Two area government bodies reported significant losses due to fraud recently.

The town of LeClaire lost over $220,000, and Rock Island County, Illinois lost $114,000. Both places fell victim to what the FBI calls the business email compromise. This particular scam is one of the more sophisticated enterprises fraudsters are currently using.

It features crooks, using spoofed or hacked email addresses of actual vendors, clients, or even co-workers, sending invoices or demands for payment, to unsuspecting business or government employees responsible for processing payments. The criminals do their research online and will know names, titles, and positions within the company hierarchy. The emails can mimic recognizable email addresses, and display cut and pasted corporate logos. These emails direct payments to a sham bank account controlled by the criminals. The payments are made through electronic transfers.

But these payments are not always electronic, they are not always directed at the bookkeeping staff, and they don’t always involve hundreds of thousands of dollars. When I read about Rock Island County and LeClaire, it reminded me of an account passed on to me by a colleague in 2020.

My colleague’s daughter, I’ll call her Amber, attended college, and gained a summer internship at a local industrial plant. On Amber’s first day at the plant as an intern, she received an email, appearing to come from the company president, assigning Amber to go to a retailer and purchase 10 $100 gift cards for a company function. The email told Amber to use her own funds to make the purchase, and to expect a reimbursement from the company forthwith.

Amber felt pleased at this recognition and trust from the company president. But like most college students, she lacked $1,000 in her bank account to finance this request. Amber called her mother, who agreed to transfer money into Amber’s account, to get this project rolling.

Amber’s mother met my colleague for lunch soon afterwards, and told him about what Amber accomplished for the company president on her first day on the job. My colleague instantly reacted, realizing this was a scam in progress. He left the restaurant and went directly to the big box retailer, and intercepted Amber at the cash register as she was paying for 10 gift cards. They canceled the sale, with no loss of money. It was a close call.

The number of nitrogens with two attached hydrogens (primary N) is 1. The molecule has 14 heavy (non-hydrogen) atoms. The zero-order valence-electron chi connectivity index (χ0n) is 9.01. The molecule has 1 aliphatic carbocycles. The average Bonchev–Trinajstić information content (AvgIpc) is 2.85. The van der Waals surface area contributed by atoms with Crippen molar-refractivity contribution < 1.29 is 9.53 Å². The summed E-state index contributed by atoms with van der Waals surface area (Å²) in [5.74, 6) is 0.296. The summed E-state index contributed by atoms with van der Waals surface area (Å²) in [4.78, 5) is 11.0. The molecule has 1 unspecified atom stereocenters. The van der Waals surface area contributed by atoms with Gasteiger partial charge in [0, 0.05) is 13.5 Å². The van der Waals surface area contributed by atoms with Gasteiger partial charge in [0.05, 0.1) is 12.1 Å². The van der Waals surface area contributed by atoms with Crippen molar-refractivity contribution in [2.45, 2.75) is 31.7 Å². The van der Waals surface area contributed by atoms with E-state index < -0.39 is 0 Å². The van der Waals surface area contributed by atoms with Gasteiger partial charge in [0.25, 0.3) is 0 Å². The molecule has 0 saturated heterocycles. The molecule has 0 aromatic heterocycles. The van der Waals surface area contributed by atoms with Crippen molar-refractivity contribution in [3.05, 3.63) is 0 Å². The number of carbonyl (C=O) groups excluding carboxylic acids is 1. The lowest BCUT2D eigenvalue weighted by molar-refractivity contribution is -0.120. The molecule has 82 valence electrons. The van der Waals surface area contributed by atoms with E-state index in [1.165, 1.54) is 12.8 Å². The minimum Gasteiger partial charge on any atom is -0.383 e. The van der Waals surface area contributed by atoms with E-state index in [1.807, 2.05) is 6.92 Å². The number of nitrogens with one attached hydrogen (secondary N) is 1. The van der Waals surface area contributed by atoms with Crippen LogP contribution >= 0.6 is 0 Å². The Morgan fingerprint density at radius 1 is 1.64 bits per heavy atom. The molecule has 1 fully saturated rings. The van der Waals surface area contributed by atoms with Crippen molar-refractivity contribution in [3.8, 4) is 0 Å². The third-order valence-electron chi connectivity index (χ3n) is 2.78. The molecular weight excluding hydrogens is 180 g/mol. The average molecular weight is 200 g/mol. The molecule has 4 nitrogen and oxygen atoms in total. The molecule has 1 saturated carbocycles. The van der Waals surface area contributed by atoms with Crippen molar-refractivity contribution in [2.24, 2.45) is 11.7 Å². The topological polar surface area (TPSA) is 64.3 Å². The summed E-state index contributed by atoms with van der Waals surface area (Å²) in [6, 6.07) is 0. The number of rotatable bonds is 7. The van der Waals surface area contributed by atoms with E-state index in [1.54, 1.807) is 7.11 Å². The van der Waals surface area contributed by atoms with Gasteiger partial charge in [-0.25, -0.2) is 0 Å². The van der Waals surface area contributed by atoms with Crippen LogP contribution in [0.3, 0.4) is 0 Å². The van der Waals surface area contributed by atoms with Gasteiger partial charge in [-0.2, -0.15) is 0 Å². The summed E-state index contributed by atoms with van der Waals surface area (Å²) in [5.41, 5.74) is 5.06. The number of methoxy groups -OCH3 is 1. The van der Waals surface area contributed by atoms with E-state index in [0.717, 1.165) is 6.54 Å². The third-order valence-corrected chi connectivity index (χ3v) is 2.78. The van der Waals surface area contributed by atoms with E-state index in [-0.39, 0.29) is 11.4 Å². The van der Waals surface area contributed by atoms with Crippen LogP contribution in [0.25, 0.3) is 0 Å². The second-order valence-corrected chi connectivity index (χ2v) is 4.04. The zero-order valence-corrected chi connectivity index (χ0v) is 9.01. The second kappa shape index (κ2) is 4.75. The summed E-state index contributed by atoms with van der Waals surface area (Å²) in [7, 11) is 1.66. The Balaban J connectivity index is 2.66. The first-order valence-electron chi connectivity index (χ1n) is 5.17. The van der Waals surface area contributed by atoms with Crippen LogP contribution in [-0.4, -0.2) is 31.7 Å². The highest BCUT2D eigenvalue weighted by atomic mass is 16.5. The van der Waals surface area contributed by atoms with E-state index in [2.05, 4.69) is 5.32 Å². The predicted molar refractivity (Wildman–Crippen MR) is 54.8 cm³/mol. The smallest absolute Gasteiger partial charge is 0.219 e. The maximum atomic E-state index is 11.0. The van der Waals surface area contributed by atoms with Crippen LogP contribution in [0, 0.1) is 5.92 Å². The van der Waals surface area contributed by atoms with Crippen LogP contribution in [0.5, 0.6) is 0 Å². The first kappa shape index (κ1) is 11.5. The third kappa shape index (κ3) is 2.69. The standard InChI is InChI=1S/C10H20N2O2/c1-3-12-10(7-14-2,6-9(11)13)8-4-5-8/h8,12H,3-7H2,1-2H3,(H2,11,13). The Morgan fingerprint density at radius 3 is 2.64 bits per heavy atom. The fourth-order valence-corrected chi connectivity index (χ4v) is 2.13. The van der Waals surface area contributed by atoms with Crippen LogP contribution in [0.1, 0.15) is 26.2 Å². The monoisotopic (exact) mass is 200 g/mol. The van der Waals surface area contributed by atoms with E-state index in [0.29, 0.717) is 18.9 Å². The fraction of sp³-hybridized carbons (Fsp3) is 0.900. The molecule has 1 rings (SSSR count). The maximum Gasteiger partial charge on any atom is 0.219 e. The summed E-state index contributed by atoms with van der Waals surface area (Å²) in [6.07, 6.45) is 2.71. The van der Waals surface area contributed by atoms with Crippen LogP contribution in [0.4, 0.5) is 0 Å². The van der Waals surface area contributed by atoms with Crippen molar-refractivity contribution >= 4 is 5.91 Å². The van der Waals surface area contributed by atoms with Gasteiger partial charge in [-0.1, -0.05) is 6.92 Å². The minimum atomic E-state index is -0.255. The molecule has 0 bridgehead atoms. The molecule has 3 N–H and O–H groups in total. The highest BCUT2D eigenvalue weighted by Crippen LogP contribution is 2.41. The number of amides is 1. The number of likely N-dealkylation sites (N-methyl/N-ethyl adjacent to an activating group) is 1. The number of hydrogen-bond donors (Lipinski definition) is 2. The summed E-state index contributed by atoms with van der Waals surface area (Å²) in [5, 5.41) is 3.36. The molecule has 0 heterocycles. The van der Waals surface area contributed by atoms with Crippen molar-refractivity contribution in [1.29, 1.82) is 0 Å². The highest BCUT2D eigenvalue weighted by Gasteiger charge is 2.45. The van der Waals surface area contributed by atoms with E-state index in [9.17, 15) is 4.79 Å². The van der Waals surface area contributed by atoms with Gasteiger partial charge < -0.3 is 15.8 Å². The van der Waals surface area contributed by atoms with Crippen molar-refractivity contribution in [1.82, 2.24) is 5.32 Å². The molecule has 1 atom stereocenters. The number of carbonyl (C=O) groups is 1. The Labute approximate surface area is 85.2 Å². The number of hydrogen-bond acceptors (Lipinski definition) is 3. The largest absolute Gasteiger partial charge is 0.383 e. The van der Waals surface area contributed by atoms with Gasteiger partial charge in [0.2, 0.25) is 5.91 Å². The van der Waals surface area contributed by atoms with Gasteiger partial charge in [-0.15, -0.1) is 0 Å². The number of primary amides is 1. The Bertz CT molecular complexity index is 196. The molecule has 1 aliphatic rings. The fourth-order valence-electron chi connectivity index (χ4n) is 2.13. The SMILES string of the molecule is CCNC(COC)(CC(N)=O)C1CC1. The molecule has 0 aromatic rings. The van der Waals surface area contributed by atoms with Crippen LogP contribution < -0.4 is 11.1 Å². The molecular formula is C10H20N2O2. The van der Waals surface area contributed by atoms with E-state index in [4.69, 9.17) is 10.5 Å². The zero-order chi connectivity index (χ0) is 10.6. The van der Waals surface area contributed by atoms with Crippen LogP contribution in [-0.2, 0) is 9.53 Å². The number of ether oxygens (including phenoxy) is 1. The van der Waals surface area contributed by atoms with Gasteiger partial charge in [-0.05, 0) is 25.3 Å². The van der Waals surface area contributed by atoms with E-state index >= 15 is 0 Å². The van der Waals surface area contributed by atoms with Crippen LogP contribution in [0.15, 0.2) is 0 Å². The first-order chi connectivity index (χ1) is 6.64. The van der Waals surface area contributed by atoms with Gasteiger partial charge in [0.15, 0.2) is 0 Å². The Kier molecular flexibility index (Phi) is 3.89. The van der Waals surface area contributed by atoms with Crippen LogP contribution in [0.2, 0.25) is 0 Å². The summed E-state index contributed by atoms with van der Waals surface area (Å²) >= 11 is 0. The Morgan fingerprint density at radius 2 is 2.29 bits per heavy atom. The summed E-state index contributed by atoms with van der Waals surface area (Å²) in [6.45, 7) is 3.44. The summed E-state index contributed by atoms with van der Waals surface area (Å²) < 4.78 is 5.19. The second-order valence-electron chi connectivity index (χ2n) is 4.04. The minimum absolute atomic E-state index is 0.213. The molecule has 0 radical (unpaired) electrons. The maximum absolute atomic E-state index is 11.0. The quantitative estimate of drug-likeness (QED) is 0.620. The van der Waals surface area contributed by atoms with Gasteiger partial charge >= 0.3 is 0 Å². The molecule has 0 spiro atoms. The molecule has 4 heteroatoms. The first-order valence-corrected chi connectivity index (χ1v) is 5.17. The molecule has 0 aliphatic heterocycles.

My colleague’s story offers a couple of lessons:

• Any unexpected email asking for money or a financial favor needs to be verified before you take any action. The hacking and spoofing of emails is everywhere, you must be cautious.

• Any request for payment using gift cards is always a scam. There are never any exceptions. A demand for gift cards is the biggest single clue out there to recognizing scams. Gift cards are for gifts, never for payments.

Relating to the larger issue of business email compromise, this is a type of fraud becoming increasingly common. And the targets can be any kind of business, government, or non-profit. LeClaire would not at first glance seem a likely deep-pocket target. If you handle money for your employer, you are a potential target. The FBI offers some tips to those potential targets:

• Never click on anything in an unsolicited email or text message.

• Never open an attachment from someone you don’t know

• Verify purchase and payment requests in person. Use phone numbers you look up, not something provided by the email.

• Prompts to act urgently or hurriedly should generate exceptional scrutiny.

• Set up two-factor or multi-factor authentication on any account that allows it. Never disable this feature.

• Often scammers target several people in an organization. Talk to your co-workers about strange emails or requests. Warn each other. Check with a supervisor.

• If anyone does fall for a business email compromise, act quickly. Get hold of any banks involved and get them to freeze accounts. Notify law enforcement. Contact the local FBI field office. Don’t delay, or expect someone else to do this, or wait for a call back from legal counsel or some security consultant. My colleague’s story is a great example of how time-sensitive these issues are.


Let me know about scams, fraud, or other crookedness you run across. Most of what I learn, I learn from you. Contact me at Seniors vs. Crime, Clinton County Sheriff’s Office, 242-9211, Ext. 4433, or email me at

Randy Meier is the director of Seniors vs. Crime, which operates in conjunction with the Clinton County Sheriff’s Office.

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